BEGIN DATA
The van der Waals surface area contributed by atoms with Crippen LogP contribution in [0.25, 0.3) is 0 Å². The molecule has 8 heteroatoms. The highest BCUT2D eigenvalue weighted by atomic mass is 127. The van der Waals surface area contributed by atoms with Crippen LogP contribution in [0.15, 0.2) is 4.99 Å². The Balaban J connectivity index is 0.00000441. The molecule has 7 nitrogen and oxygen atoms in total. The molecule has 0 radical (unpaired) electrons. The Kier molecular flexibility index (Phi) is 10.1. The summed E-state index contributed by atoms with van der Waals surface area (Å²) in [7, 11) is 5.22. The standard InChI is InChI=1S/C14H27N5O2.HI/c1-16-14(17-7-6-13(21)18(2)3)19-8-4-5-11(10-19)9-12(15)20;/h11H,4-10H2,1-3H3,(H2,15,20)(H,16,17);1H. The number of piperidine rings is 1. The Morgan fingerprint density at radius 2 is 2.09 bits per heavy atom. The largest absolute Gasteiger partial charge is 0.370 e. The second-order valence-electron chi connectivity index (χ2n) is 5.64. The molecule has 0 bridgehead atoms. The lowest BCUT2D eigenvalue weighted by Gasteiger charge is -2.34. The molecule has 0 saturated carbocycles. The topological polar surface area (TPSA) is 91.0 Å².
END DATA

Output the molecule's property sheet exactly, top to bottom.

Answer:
The van der Waals surface area contributed by atoms with Crippen LogP contribution in [0.25, 0.3) is 0 Å². The molecule has 8 heteroatoms. The highest BCUT2D eigenvalue weighted by atomic mass is 127. The van der Waals surface area contributed by atoms with Crippen LogP contribution in [0.15, 0.2) is 4.99 Å². The Balaban J connectivity index is 0.00000441. The molecule has 7 nitrogen and oxygen atoms in total. The molecule has 0 radical (unpaired) electrons. The Kier molecular flexibility index (Phi) is 10.1. The summed E-state index contributed by atoms with van der Waals surface area (Å²) in [7, 11) is 5.22. The standard InChI is InChI=1S/C14H27N5O2.HI/c1-16-14(17-7-6-13(21)18(2)3)19-8-4-5-11(10-19)9-12(15)20;/h11H,4-10H2,1-3H3,(H2,15,20)(H,16,17);1H. The number of piperidine rings is 1. The Morgan fingerprint density at radius 2 is 2.09 bits per heavy atom. The largest absolute Gasteiger partial charge is 0.370 e. The second-order valence-electron chi connectivity index (χ2n) is 5.64. The molecule has 0 bridgehead atoms. The lowest BCUT2D eigenvalue weighted by Gasteiger charge is -2.34. The molecule has 0 saturated carbocycles. The topological polar surface area (TPSA) is 91.0 Å².